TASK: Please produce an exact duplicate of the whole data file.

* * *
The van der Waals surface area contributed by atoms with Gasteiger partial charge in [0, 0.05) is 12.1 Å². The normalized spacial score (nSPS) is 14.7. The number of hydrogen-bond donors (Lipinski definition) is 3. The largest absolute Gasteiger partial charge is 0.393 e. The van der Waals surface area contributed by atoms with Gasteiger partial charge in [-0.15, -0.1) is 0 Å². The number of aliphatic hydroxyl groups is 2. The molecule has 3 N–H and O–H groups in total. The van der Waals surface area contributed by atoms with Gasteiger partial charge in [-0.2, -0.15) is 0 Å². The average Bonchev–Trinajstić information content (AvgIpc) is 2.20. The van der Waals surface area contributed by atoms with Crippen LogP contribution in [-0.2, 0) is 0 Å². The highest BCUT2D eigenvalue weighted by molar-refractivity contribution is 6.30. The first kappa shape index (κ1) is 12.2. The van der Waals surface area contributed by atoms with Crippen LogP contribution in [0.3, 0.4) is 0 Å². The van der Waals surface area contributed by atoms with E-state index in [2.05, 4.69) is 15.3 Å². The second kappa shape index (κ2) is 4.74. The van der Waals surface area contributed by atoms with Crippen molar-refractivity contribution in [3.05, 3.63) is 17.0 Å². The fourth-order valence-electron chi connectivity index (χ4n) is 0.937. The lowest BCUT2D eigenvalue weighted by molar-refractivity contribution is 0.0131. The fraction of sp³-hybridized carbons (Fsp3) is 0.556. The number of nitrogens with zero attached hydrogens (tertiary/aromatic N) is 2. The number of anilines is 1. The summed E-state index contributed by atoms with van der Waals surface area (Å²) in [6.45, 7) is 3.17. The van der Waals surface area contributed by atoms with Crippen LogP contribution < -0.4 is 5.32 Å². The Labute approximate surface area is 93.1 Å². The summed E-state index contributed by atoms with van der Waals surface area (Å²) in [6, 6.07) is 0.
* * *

The van der Waals surface area contributed by atoms with Gasteiger partial charge in [0, 0.05) is 12.1 Å². The normalized spacial score (nSPS) is 14.7. The number of hydrogen-bond donors (Lipinski definition) is 3. The largest absolute Gasteiger partial charge is 0.393 e. The van der Waals surface area contributed by atoms with Gasteiger partial charge in [-0.15, -0.1) is 0 Å². The number of aliphatic hydroxyl groups is 2. The molecule has 3 N–H and O–H groups in total. The van der Waals surface area contributed by atoms with Gasteiger partial charge in [-0.2, -0.15) is 0 Å². The average Bonchev–Trinajstić information content (AvgIpc) is 2.20. The van der Waals surface area contributed by atoms with Crippen LogP contribution in [-0.2, 0) is 0 Å². The highest BCUT2D eigenvalue weighted by molar-refractivity contribution is 6.30. The first kappa shape index (κ1) is 12.2. The van der Waals surface area contributed by atoms with Crippen LogP contribution in [0.3, 0.4) is 0 Å². The van der Waals surface area contributed by atoms with E-state index in [2.05, 4.69) is 15.3 Å². The second kappa shape index (κ2) is 4.74. The van der Waals surface area contributed by atoms with Crippen molar-refractivity contribution in [3.05, 3.63) is 17.0 Å². The fourth-order valence-electron chi connectivity index (χ4n) is 0.937. The lowest BCUT2D eigenvalue weighted by molar-refractivity contribution is 0.0131. The fraction of sp³-hybridized carbons (Fsp3) is 0.556. The number of nitrogens with zero attached hydrogens (tertiary/aromatic N) is 2. The number of anilines is 1. The summed E-state index contributed by atoms with van der Waals surface area (Å²) in [6.45, 7) is 3.17. The van der Waals surface area contributed by atoms with Crippen LogP contribution < -0.4 is 5.32 Å². The Labute approximate surface area is 93.1 Å². The summed E-state index contributed by atoms with van der Waals surface area (Å²) in [6, 6.07) is 0.